Not long ago, hotelier Jeff Hartman went into a self-imposed communication exile, ignoring lunch invitations, emails and texts that didn’t pertain to the task at hand.
That task was completing the $20 million Hotel Indigo, which opens Nov. 6.
“I actually went underground for like two weeks,” Hartman said. “I couldn’t keep my head above water.”
His painstaking focus resulted from a hands-on approach to design brought to life by Emily Sappington of GH2 Architects, he said.
“It’s a purely custom hotel,” said Hartman, operating partner of SJS Hospitality and part of Blue Dome Hotel Group, which owns the hotel.
“In a normal brand, like a Courtyard, you do what they tell you to do. You have to put that in. You have to put this is. There is no deviation.
“In this, you pick; you choose; you select every single material in it and design everything in this room. It’s been pretty exhaustive. The day will come — fairly soon — when I can sit back and go, ‘Wow, this is pretty nice.’”
Located on Elgin Avenue between First and Second streets, the 93-room boutique hotel is themed after the blue-collar and oil-field workers who frequented the Blue Dome District about a century ago. Attached to the exterior of the structure is a bluish, 40-foot-tall wrap fashioned after a derrick-adorned postcard that a worker sent to his sweetie in Chicago, Hartman said.
In the lobby is a 10-foot, LED representation of four oil-patch laborers, and also on the first floor is the Prospect restaurant. Anchoring the sixth floor is Roof Sixty Six, a whiskey-themed rooftop watering hole with views of the city skyline and ONEOK Field.
Hartman considers Hotel Indigo a conversation piece.
“This is the first time I have built a hotel more for the public than just the hotel guests,” said Hartman, who also owns the Courtyard by Marriott in the Atlas Life Building and the Fairfield Inn & Suites in the Tulsa Arts District. “This is almost as much for Tulsa as it is for the guests coming from around the country. We have areas in this hotel that the public will love.”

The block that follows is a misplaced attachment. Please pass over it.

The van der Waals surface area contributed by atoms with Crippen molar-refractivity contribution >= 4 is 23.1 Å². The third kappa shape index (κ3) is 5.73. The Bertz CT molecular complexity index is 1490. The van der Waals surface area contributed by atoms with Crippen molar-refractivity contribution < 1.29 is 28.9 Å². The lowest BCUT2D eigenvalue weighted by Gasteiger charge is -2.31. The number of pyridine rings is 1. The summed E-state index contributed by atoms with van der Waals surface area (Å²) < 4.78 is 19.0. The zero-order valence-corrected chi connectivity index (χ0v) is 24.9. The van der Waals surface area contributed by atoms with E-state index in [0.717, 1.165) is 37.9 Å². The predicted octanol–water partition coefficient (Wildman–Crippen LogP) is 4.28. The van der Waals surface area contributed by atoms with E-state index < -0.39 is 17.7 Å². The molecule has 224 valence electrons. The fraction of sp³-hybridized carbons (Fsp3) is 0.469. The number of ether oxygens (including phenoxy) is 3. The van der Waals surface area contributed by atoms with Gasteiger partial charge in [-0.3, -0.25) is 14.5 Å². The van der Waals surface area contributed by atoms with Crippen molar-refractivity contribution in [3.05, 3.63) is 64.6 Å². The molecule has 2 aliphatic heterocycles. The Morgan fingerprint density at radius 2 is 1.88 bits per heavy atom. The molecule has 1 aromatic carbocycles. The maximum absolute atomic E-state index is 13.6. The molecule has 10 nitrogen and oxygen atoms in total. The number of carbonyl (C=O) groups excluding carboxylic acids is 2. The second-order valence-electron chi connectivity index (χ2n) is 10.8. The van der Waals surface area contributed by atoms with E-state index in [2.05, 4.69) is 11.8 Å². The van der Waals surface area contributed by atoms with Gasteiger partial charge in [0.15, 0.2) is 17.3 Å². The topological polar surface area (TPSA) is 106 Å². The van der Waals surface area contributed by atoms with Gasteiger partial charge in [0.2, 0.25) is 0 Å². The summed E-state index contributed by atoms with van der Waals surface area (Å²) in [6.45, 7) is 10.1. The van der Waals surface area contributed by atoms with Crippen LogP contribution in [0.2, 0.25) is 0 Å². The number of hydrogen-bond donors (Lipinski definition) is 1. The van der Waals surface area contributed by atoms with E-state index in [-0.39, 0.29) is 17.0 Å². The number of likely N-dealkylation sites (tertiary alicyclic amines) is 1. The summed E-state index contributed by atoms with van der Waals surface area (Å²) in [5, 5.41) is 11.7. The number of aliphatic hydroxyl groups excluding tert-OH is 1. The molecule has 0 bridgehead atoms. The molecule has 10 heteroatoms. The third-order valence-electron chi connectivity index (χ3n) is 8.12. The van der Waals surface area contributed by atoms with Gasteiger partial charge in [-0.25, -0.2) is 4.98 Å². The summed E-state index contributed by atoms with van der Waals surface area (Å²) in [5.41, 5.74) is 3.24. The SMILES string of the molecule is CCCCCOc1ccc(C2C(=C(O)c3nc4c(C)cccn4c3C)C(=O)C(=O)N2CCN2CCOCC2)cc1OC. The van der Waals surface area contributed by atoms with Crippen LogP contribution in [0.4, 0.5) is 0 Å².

Leather squares form the backdrop of the front desk, and the hotel features a liberal use of copper, including inlaid copper on the floor of the first story. Artistic vinyl images that cling to a wall dress up each room.
Prospect will serve breakfast, lunch and supper. About 120 people can be seated in a ballroom on the sixth floor, which also features a presidential suite and eight guest rooms.
“We’ve made it so that if you have a high-end wedding, you can literally rent out the sixth floor,” Hartman said.
Roof Sixty Six will be able to accommodate about 45 folks inside and 45 on the outdoor deck, which is heated and has a fire pit and tower binoculars, an item often seen on the observation platforms of skyscrapers.
“A hotel this size will bring in 45,000 to 50,000 people in a year’s time to this area,” Hartman said. “That’s a pretty big market to serve. We can’t take care of all their needs. We can’t feed that many people. Certainly, we’re not selling clothing. It’s like bringing in a small city to a block.”